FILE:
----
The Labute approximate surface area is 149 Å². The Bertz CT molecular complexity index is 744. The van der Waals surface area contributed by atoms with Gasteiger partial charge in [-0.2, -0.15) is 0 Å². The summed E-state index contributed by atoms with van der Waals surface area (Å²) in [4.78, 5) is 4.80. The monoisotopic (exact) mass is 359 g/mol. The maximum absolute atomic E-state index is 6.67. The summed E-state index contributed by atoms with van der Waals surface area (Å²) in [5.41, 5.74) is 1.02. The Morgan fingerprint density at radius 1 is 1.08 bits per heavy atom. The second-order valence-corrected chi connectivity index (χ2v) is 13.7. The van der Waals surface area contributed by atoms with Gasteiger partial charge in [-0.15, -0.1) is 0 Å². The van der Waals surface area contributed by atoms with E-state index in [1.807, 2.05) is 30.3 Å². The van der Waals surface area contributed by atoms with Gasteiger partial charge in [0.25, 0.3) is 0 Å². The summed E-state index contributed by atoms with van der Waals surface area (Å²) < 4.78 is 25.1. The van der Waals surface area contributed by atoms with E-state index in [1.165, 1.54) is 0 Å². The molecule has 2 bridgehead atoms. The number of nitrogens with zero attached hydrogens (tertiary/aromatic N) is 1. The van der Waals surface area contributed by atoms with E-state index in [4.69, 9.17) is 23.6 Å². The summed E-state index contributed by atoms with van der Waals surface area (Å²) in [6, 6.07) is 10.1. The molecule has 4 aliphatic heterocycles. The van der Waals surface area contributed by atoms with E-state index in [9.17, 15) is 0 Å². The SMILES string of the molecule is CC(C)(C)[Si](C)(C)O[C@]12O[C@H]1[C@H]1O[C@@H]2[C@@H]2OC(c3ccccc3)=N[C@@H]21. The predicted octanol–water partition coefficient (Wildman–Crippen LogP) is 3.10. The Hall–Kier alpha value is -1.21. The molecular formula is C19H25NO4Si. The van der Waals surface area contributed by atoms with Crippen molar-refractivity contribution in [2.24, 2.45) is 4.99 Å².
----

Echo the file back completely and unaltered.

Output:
The Labute approximate surface area is 149 Å². The Bertz CT molecular complexity index is 744. The van der Waals surface area contributed by atoms with Gasteiger partial charge in [-0.2, -0.15) is 0 Å². The summed E-state index contributed by atoms with van der Waals surface area (Å²) in [4.78, 5) is 4.80. The monoisotopic (exact) mass is 359 g/mol. The maximum absolute atomic E-state index is 6.67. The summed E-state index contributed by atoms with van der Waals surface area (Å²) in [5.41, 5.74) is 1.02. The Morgan fingerprint density at radius 1 is 1.08 bits per heavy atom. The second-order valence-corrected chi connectivity index (χ2v) is 13.7. The van der Waals surface area contributed by atoms with Gasteiger partial charge in [-0.15, -0.1) is 0 Å². The van der Waals surface area contributed by atoms with E-state index in [1.807, 2.05) is 30.3 Å². The van der Waals surface area contributed by atoms with Gasteiger partial charge in [0.25, 0.3) is 0 Å². The summed E-state index contributed by atoms with van der Waals surface area (Å²) < 4.78 is 25.1. The van der Waals surface area contributed by atoms with E-state index in [1.165, 1.54) is 0 Å². The molecule has 2 bridgehead atoms. The number of nitrogens with zero attached hydrogens (tertiary/aromatic N) is 1. The van der Waals surface area contributed by atoms with E-state index in [4.69, 9.17) is 23.6 Å². The summed E-state index contributed by atoms with van der Waals surface area (Å²) in [6, 6.07) is 10.1. The molecule has 4 aliphatic heterocycles. The van der Waals surface area contributed by atoms with E-state index in [9.17, 15) is 0 Å². The SMILES string of the molecule is CC(C)(C)[Si](C)(C)O[C@]12O[C@H]1[C@H]1O[C@@H]2[C@@H]2OC(c3ccccc3)=N[C@@H]21. The predicted octanol–water partition coefficient (Wildman–Crippen LogP) is 3.10. The Hall–Kier alpha value is -1.21. The molecular formula is C19H25NO4Si. The van der Waals surface area contributed by atoms with Crippen molar-refractivity contribution in [2.24, 2.45) is 4.99 Å².